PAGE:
“That’s the No. 1 rule we stand by,” Kim says. “The government gives us the money but they stay away from our content.” As a fundraiser and lobbyist for his festival, Kim has become legendary. It helped, of course, that his high school friend happened to be the head of a local conglomerate, Daewoo Group, and offered 300 million won on the spot for the first edition, which attracted 200,000 visitors. The stable funding sources, plus the lineup of compelling Asian films — a niche many other Asian festivals failed to embrace — helped build Pusan into a credible international film venue.And by next year Kim will see the completion of one of his pet projects: Dureraum, an ambitious film center he hopes will bolster the market side of the region.
Thanks to Kim’s support of the Dureraum project, the government expects to see a number of film agencies relocate to Pusan in the next few years, including the Korean Film Council.
It’s easy to see why Kim is often called tireless. In the off-season he continues to lobby for funds, coordinate with the government and check in with VIP guests. He also travels constantly as a jury member for numerous international film festivals.
If you get him excited, he can go on for hours about the neighborly warmth of Udine, the glitz of Cannes and the glamour of San Sebastian, where Kim drove miles to see the exhibition of travel photographs by Wim Wenders at the Guggenheim Museum in Bilbao.
The rich anecdotes of his travelogue were recently published in a series of journals he wrote for a local newspaper under the title “Journey of World Festivals.” The journals will be put into book form and translated into English next month.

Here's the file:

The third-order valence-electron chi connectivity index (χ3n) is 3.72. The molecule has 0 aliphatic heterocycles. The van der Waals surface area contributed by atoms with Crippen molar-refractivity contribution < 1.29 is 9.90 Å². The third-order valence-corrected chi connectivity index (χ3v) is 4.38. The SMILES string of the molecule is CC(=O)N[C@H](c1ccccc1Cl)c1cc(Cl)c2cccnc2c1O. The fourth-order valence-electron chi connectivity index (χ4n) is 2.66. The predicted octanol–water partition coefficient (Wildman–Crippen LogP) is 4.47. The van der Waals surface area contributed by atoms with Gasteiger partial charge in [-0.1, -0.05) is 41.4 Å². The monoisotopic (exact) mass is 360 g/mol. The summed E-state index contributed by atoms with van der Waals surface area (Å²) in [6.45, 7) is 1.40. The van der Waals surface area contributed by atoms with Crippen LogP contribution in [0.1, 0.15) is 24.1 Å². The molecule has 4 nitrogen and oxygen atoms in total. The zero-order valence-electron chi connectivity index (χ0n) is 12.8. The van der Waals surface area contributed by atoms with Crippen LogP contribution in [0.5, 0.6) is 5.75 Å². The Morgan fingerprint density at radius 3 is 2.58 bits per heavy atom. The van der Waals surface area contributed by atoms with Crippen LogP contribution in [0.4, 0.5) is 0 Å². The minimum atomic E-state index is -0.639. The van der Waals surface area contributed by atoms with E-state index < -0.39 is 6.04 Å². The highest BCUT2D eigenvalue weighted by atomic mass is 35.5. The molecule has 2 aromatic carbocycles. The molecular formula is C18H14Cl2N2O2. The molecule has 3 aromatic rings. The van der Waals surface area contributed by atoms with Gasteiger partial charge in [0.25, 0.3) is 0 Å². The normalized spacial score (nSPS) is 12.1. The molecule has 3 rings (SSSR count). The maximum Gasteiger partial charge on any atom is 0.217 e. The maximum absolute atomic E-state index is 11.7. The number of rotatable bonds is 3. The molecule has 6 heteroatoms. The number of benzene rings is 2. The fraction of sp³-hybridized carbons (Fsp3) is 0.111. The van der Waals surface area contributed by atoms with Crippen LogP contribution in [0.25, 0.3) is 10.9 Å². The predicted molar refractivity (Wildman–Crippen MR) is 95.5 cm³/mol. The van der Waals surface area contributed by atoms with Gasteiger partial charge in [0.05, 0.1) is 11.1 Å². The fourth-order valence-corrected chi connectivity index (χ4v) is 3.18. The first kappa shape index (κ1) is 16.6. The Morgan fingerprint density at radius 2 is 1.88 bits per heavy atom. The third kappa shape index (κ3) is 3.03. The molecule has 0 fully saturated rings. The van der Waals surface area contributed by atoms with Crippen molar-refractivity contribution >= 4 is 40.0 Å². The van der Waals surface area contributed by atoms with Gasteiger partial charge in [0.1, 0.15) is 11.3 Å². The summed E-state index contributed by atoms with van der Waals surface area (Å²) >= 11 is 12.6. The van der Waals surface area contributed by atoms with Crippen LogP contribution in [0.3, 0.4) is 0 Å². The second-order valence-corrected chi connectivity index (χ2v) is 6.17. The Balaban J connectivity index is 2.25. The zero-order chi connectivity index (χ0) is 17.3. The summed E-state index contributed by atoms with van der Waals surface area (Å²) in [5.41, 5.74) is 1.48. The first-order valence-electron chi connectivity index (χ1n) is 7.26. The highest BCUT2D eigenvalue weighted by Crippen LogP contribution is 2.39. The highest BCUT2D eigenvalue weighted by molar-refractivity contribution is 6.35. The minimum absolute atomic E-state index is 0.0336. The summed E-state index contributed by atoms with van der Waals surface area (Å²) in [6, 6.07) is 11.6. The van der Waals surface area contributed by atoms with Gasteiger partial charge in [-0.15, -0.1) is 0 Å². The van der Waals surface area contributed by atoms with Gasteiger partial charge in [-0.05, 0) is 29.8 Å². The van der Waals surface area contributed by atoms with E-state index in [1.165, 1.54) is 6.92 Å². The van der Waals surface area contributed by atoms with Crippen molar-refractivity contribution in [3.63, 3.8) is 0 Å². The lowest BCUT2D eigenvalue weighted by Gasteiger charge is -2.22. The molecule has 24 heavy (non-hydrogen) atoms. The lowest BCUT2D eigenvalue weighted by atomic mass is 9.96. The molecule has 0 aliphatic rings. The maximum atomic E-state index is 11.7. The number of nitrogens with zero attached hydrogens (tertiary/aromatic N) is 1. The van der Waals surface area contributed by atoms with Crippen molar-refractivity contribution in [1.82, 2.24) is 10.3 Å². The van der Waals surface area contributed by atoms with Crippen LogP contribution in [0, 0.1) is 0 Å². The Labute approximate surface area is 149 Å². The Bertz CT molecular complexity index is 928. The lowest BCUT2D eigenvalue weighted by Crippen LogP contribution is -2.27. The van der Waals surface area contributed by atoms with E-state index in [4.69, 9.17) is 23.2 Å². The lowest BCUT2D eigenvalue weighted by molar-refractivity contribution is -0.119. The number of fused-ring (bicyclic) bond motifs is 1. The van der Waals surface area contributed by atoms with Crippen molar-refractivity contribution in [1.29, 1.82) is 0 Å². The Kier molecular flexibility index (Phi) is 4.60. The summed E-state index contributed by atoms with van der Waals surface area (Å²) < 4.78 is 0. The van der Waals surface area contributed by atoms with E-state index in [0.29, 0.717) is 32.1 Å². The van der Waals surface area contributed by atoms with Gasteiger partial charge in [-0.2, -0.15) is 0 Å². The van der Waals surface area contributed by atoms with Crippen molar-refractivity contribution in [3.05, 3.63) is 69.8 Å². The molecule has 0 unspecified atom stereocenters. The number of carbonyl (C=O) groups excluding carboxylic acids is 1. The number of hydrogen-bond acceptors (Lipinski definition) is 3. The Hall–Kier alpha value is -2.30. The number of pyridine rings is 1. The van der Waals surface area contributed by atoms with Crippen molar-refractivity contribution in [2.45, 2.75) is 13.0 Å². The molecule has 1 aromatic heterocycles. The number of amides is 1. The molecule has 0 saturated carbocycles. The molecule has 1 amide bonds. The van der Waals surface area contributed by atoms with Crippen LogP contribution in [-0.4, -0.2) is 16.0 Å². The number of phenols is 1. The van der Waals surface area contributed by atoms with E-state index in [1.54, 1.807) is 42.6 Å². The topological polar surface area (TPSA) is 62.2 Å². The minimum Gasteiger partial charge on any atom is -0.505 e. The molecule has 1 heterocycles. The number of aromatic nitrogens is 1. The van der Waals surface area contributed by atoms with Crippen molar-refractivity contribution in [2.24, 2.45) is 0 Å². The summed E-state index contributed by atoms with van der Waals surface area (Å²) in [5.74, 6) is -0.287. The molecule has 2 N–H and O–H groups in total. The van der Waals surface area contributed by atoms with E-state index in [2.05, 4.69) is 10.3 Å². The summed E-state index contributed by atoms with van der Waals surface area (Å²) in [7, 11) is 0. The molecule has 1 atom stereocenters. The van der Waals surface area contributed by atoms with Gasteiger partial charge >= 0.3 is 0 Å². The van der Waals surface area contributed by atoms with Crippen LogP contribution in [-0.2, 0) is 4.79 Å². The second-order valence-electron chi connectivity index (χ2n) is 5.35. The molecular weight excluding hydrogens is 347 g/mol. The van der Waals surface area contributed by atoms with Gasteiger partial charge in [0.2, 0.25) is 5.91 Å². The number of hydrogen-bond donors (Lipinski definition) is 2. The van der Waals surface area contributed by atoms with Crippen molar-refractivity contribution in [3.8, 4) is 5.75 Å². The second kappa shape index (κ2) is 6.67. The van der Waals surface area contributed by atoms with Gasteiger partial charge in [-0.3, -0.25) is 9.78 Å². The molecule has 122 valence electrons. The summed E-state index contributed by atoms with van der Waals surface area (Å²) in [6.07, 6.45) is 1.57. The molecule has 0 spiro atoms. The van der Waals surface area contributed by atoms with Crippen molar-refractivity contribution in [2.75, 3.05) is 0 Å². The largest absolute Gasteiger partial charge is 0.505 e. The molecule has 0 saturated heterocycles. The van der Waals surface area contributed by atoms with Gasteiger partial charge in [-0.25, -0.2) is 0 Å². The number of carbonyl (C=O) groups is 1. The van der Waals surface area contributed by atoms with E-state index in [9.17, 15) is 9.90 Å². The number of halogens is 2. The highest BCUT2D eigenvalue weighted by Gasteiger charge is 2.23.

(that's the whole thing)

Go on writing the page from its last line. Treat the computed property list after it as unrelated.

Separately, his selected photographs from the world festivals will be on display at PIFF Village during Pusan. They capture “some juicy bits from behind the curtain” and some glorious moments of Korean cinema, including a shot of Maggie Cheung hugging the overwhelmed Jeon Do-yeon when she won the best actress award at Cannes for her role in 2007’s “Secret Sunshine.”
All this from a man who studied law and spent 30 years working in government. It seems that behind the crisp suit and gentle demeanor is a former bureaucrat bursting with creative energy. It’s a side of his character Kim clearly relishes.
“I won a national calligraphy competition back in the days in the government,” he says cheerfully. “I am going to go back and study contemporary art after I retire.” For the festival staff, his retirement is still disheartening news, though he has been consistently reminding them about his impending retirement for the past few years.
“His presence to Pusan is almost symbolic,” says Kyung Huh, a program coordinator of Korean cinema for the festival. “I’m sure the practical administration will be managed fine by other staff, but still there is certain anxiety in us about his absence. We know it’s not going to be the same.”
Among the local press, the news of his retirement replaced the headlines of this year’s festival. The response was somewhat predictable: On a recent weekday morning, Lee Yong-gwan, the festival’s deputy director, told his chief programmers at a meeting to keep their statement short during the news conference because most journalists would be more interested in Kim’s retirement than the festival’s lineup.
“I want this to be a neat ending for me,” he says, adding that as far as the future is concerned, he doesn’t know where he will be a year from now. He just wishes that with the opening of Dureraum — which will have a new owner after he leaves — Pusan will enter a productive new era.
“That’s the rule in this business,” he says. “The person who’s doing the preparation is always different from the one who’s moving in.”
After a pause, he grins broadly and says: “The new wine goes into a new wineskin.”